3. I liked the column. Dan essentially transcribed Ortiz’s quotes and got out of the way. Where else will you read how Ortiz feels about the testing process? When Dan approaches athletes in a pseudo 1-on-1 situation, asks questions and gives the readers the answers without snark, that’s him at his best. And I credit Ortiz for answering him…..whining about it the way he has afterwards notwithstanding.

    1. Based on the reactions and comments below, I wonder if Cafardo or someone who doesn’t carry the notoriety that Shaughnessy does would have resulted in a different reaction locally and outside the market.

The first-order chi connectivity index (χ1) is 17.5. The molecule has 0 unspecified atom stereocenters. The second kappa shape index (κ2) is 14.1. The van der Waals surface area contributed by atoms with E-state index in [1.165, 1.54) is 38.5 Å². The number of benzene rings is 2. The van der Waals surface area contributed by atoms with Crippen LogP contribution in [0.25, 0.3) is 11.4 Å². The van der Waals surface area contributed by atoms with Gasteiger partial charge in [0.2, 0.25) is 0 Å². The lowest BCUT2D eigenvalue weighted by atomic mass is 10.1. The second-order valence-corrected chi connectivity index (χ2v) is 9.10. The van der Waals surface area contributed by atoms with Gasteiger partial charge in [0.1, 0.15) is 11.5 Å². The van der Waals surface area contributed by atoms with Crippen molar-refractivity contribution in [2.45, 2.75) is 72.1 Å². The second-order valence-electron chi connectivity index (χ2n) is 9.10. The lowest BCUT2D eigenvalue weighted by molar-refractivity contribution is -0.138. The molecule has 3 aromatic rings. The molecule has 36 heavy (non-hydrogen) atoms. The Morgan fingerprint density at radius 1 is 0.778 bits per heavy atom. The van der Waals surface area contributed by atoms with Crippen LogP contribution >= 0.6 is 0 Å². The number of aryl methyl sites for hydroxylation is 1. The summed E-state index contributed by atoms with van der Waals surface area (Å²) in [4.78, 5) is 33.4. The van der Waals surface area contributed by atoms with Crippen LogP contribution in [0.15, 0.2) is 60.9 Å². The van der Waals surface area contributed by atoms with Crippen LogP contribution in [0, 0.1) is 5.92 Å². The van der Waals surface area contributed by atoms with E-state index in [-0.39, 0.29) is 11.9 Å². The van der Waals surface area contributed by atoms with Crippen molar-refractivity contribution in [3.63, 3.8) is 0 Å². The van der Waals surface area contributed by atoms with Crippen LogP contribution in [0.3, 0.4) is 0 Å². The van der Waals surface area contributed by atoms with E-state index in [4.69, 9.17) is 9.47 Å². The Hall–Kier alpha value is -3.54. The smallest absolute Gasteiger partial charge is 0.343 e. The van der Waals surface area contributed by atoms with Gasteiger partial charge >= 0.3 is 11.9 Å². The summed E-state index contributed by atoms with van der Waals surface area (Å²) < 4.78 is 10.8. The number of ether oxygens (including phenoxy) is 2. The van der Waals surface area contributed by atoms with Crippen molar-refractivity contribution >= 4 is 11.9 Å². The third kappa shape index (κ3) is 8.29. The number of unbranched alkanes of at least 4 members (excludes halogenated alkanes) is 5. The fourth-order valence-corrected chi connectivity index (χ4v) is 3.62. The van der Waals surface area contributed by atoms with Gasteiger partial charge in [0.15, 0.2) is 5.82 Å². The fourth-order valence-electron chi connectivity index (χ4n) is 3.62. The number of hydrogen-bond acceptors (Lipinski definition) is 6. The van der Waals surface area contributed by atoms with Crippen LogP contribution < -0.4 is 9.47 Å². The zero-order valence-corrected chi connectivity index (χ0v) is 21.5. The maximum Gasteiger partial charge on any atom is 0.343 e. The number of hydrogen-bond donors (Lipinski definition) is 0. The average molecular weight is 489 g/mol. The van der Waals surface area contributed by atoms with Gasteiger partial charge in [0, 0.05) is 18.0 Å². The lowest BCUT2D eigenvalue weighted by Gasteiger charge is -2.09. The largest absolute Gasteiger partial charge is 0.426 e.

Would we do the same if someone here had brought up the Cunningham increase in bulk that led to an article questioning this and it were Borges vs. Howe or Guregian? Is anyone going to touch the Ridley ‘bulk’ issue that Howe mentioned once formal camp opens?

  4. Know I sound like a broken record BUT…been a blue collar worker all my life ( I’m 52 years old) …Work in a male dominated field were sports is always a big topic of conversation. I’m tellin ya, when the boys get together for “water cooler” sports talk, the “steroid issue” NO MATTER WHO it’s about, OR WHAT TEAM they play for, gets nothing more than a shrug of the shoulders…. Steroids? who gives a rat’s ass?….Oh yeah, the sports media!. It’s their, “Woodward & Bernstein’ moment. Their chance to act like, “real journalists”..their chance to act like they do something “Important” other than writing about grown men playing games…*YAWN*